Kringlan

It's not cool to like malls, I know. They supposedly represent everything my ideological peer group would reject: materialism, snobbery, conformity and suburban living. The ambient lighting dulls the senses, air conditioning systems deplete oxygen and a constant auditory drone turns even the sprightly into tensed up zombies. All these things are true to one extent or another, but some malls I enjoy anyway. I liked Vallco, back in Cupertino, where I held my first customer service job as a bakery counter girl at Grain D'or (with the best épi's in town!) and I like our local Kringlan here in Reykjavik. Call me a rebel (or just a closet suburbanite), but something about the contained system of a clean well-lighted shopping center makes me feel part of a greater whole.

I like people watching, and that about sums up the lure of Kringlan for me. Since we live literally only yards away from the main outdoor shopping area in Reykjavik, I'm supposed to be a purist, a loyalist, shunning the capitalist box of shops and services that comprise the indoor mall. I should only buy what's available within walking distance of my front door and haughtily scoff at parents who stroll and tug their bleary eyed kids from franchise to franchise on weekends. But as much as I love living right in the heart of downtown with its unique collection of cafes and boutiques, I still go to Kringlan with Valentína and Óðinn once a month or so, hook us up with ice cream and watch the parade of fellow countrymen and women trundle and glide by. Honestly, what better way to discover life in Reykjavik outside of our little mid-town cultural bubble? So, once a month, with good ice cream, a strict budget and a specific time limit and I go home to the heart of the city satisfied.



p.s. if you haven't already, go ahead and join the comment explosion below!

9 comments:

Té la mà Maria said...

please visit, thank

Devon Ellington said...

We drove by it a few times, but I didn't go in. I figured I was only in Iceland for 3 days, I didn't need to visit the mall!

If I was there for a substantial amount of time, I'd probably go just for the convenience.

There's nothing wrong with shopping where you like to shop. No one else is living in your skin, after all, and no one has the right to make those sort of judgments!

Maria Alva said...

I don't think I'd choose to go to a mall while visiting another country either unless I had a specific mission. But Kringlan is a nice place, and, like you say, convenient, so it works.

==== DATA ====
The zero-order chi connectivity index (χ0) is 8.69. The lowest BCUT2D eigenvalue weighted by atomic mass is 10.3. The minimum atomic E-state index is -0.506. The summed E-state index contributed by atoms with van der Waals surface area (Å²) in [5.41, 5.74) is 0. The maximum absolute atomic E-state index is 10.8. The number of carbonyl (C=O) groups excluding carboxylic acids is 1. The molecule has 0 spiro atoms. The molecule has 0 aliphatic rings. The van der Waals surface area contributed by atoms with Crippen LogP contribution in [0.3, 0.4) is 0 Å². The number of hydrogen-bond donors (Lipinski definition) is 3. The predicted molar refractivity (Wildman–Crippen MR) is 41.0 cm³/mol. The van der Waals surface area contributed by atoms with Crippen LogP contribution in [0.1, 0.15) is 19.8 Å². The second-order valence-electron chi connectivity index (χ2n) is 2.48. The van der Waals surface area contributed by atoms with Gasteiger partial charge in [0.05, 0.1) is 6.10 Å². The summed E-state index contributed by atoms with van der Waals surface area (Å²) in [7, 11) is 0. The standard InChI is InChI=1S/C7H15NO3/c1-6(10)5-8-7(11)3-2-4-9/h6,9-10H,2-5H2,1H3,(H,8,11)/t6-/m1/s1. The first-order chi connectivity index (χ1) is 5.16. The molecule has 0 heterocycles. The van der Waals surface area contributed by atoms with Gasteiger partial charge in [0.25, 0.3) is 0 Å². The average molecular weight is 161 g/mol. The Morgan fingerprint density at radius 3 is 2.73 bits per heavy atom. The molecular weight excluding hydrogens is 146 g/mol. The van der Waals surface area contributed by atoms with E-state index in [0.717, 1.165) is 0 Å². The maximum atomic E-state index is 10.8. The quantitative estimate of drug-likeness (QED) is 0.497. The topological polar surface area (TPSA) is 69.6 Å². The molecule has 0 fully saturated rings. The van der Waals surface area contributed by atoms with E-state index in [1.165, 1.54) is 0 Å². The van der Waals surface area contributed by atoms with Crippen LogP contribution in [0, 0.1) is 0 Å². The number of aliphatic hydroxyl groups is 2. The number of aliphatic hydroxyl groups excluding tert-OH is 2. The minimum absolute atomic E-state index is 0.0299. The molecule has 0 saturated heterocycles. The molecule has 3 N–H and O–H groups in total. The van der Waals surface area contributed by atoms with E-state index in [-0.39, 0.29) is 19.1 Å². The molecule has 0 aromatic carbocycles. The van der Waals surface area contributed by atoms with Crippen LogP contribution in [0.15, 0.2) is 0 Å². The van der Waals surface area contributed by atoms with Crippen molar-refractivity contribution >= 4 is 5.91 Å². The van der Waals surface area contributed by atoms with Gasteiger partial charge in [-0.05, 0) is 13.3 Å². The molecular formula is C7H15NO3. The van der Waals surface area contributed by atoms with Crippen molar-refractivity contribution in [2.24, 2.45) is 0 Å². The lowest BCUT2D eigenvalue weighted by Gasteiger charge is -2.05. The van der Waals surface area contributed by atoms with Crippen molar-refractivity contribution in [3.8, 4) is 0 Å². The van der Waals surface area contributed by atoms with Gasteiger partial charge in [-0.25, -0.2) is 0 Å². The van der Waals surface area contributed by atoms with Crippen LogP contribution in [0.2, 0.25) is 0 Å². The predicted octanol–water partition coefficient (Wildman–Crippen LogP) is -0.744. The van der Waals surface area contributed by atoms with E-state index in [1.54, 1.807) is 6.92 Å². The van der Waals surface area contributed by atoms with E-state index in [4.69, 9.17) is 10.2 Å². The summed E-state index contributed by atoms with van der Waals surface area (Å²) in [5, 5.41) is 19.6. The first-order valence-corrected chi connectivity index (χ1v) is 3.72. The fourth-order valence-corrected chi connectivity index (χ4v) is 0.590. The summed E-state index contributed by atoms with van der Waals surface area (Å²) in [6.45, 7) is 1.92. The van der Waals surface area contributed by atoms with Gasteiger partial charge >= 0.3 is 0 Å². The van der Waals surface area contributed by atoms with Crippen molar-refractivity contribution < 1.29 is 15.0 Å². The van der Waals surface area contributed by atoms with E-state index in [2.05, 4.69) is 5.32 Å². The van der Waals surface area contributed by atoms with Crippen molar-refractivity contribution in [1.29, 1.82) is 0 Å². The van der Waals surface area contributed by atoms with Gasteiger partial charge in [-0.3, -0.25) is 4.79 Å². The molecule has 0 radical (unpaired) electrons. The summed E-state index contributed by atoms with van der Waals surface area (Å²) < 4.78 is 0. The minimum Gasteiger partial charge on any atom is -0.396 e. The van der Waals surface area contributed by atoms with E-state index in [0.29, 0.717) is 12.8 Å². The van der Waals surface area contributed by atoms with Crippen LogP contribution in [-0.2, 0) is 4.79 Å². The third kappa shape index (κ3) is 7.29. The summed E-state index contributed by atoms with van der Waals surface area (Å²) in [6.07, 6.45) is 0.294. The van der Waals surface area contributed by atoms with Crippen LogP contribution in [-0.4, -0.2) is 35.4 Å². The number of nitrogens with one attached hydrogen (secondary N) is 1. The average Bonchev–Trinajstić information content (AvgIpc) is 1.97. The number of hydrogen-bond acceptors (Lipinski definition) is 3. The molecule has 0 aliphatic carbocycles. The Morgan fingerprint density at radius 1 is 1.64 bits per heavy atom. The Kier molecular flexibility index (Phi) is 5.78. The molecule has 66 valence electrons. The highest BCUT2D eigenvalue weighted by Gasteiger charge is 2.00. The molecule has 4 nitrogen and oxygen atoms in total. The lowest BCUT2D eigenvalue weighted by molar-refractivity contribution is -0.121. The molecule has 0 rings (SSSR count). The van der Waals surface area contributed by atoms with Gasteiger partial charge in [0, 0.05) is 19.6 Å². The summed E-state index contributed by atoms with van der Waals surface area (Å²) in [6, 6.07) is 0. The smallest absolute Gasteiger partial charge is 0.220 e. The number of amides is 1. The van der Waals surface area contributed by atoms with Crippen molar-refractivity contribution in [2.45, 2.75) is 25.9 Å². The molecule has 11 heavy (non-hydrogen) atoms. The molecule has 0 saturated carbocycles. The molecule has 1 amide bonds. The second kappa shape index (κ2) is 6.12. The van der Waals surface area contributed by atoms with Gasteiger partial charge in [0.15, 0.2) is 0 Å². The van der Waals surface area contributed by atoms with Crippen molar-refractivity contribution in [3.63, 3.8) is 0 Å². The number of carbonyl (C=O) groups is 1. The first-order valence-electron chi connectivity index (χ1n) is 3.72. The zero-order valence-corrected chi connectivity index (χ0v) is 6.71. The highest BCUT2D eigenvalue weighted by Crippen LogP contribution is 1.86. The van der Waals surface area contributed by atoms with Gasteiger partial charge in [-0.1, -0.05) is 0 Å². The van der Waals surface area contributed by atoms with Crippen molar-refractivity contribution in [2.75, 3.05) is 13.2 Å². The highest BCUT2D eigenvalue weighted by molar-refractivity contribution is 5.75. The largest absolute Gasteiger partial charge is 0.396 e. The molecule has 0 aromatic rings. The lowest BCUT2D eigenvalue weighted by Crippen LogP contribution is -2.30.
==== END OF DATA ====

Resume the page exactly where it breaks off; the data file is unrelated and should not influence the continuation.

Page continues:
As far as the judgement goes, it's a kind of heart-of-the-city snobbery, a classicism vs. modernism thing that most city dwellers apply to suburbanites, so I don't take it too personally!

Mekkin said...

Kringlan is cool, but out here mall are so crowded and I get very faint in hot, crowded places. Also I'm a total tomboy so I don't really shop that much. I guess I'm too young to understand the clash between the convience party and the conformationist party

Bethel Youth SSK said...

Ah, Valco...
Sadly, it's only nice in our memories now. My wedding band is from the crappy silver trinket kiosk at the skating rink end of that old place.

Yeah, malls are truely double edged. I have more in the "con" column but sometimes, when no one's looking, I do enjoy a good mall.

Thanks for reminding me.

Jason O'Neal said...

Funny, but when I was there for 2 weeks I did make sure to go to Kringlan. I like the mall. Pleasant layout, airy lighting and nice shops. I did not like the burrito at the food court though ;-)Found some good buys on cd's too

Maria Alva said...

Thanks for the support for my cause, Jason. And the burrito thing...wow, after watching burrito-makers in California whip up a real-deal Mexican monster burrito in less than fifteen seconds, I am stunned at how long it takes the girls working here to spread the beans and rice, etc, and wrap the puppy up in a square of foil. It's like watching them paint their toenails. Painful!

Rana said...

I recently visited Iceland, and went to the Kringlan to change money after the rest of the banks were closed. I actually kind of like visiting shopping malls in different countries; they're very good places to find out what people desire to be, as well as reinforcing that people are the same just about everywhere: the housewives, the punk teenagers, the fashionistas. That the Mall of America in Minnesota, the new malls popping up all over New Delhi, and the Kringlan are so similar really says something about globalization and consumer culture. Whether it says something good or bad, I have yet to decide.

Maria Alva said...

Well said, Rana!